This past January, the Centers for Medicare & Medicaid Services began reimbursing for services provided to Medicare patients with acute kidney injury requiring dialysis (AKI-D). This represents a return to a financially sustainable approach to providing outpatient care for these patients after CMS removed the ability for hospitals to be reimbursed for payments to outpatient ESRD facilities for Medicare patients with AKI-D in 2012.1


The incidence of AKI-D in hospitalized patients in the United States rose at a rate of 10% per year during the 2000s. The absolute number of patients with AKI-D more than doubled from 63,000 in 2000 to 164,000 in 2009.2 This growth in AKI-D, combined with high but declining inpatient mortality rates (~20-25% in more recent years),2-4 has led to an expanding population of AKI-D survivors. Existing studies have reported that up to one-third of AKI-D survivors remain dialysis-dependent at the time of hospital discharge.5-7

Clinical predictors of recovery of renal function

Once in the outpatient setting, survivors of AKI-D who remained dialysis-dependent at discharge may recover sufficient renal function to come off dialysis 20-60% of the time.5 In a recent publication from the Mayo Clinic, approximately a quarter of patients who survived in-hospital AKI-D transitioned off renal replacement therapy within six months, with the great majority of these recoveries (73%) occurring within the first three months.6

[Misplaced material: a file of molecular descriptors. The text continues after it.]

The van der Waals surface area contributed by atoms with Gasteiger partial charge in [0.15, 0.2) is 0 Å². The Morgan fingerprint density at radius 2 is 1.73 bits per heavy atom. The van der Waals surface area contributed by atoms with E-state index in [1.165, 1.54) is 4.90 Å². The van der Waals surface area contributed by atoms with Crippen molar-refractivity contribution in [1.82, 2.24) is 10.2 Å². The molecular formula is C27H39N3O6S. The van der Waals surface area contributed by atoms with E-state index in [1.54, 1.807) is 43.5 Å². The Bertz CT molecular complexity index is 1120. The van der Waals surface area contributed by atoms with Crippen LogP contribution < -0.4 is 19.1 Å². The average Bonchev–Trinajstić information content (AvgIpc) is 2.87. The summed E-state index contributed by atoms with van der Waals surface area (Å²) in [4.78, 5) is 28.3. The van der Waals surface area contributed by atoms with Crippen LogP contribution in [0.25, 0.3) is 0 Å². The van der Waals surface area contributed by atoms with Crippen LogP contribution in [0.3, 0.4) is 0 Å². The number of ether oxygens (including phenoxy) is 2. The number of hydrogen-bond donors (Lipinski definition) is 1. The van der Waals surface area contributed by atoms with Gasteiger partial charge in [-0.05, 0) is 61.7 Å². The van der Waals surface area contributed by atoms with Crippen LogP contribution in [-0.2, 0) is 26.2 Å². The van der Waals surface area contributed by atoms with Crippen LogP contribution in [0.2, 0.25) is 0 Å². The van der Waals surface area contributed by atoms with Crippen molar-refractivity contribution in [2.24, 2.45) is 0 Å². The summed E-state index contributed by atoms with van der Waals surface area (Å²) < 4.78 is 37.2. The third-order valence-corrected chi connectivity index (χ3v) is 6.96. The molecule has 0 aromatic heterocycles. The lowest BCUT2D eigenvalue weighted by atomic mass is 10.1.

Outpatient recovery from AKI-D is influenced by patient comorbidities. Although half of patients without pre-existing CKD recovered within 6 months in the Mayo Clinic study, only 17% of patients with baseline CKD stages 3 to 4 recovered over the same period. Similarly, patients with heart failure were less likely to recover in the same study. Only 9% of patients with heart failure and a baseline eGFR of ≥ 30 ml/min/1.73 m2 recovered at 6 months compared to 49% of patients without heart failure and similar baseline renal function.4 Other predictors of renal non-recovery that have been implicated in existing literature include older age, diabetes, greater burden of comorbidities, and diagnosis of acute tubular necrosis (versus other etiologies of AKI).5, 7, 8

AKI-D and mortality

Patients with AKI-D are a small but vulnerable population with unique care needs. A recent study using University of Virginia health system data found that approximately 10% of patients who survive hospitalization from AKI-D die in the first 3 months after discharge, and patients with AKI-D who are unable to come off dialysis have a much higher mortality rate than those who recover.7 In a recent Taiwanese cohort, patients with AKI who recovered renal function had a 94% reduction in mortality compared to those who remained on dialysis.9

Potential interventions to promote renal recovery